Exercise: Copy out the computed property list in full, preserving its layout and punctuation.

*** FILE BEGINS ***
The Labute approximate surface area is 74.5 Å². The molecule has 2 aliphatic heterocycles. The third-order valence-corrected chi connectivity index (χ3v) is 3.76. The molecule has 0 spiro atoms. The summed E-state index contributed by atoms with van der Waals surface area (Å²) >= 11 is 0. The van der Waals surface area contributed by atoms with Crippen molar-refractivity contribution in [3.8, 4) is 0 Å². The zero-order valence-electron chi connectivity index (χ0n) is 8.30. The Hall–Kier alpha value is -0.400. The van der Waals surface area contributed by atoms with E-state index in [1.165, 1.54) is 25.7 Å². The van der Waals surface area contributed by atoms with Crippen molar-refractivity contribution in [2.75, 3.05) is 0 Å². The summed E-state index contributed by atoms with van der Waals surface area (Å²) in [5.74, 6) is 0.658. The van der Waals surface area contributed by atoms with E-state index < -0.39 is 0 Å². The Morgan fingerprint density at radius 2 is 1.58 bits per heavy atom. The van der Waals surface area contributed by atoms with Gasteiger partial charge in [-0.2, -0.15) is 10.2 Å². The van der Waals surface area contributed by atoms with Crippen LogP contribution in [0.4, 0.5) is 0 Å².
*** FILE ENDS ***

The Labute approximate surface area is 74.5 Å². The molecule has 2 aliphatic heterocycles. The third-order valence-corrected chi connectivity index (χ3v) is 3.76. The molecule has 0 spiro atoms. The summed E-state index contributed by atoms with van der Waals surface area (Å²) >= 11 is 0. The van der Waals surface area contributed by atoms with Crippen molar-refractivity contribution in [3.8, 4) is 0 Å². The zero-order valence-electron chi connectivity index (χ0n) is 8.30. The Hall–Kier alpha value is -0.400. The van der Waals surface area contributed by atoms with E-state index in [1.165, 1.54) is 25.7 Å². The van der Waals surface area contributed by atoms with Crippen molar-refractivity contribution in [2.75, 3.05) is 0 Å². The summed E-state index contributed by atoms with van der Waals surface area (Å²) in [5.74, 6) is 0.658. The van der Waals surface area contributed by atoms with E-state index < -0.39 is 0 Å². The Morgan fingerprint density at radius 2 is 1.58 bits per heavy atom. The van der Waals surface area contributed by atoms with Gasteiger partial charge in [-0.2, -0.15) is 10.2 Å². The van der Waals surface area contributed by atoms with Crippen LogP contribution in [0.4, 0.5) is 0 Å².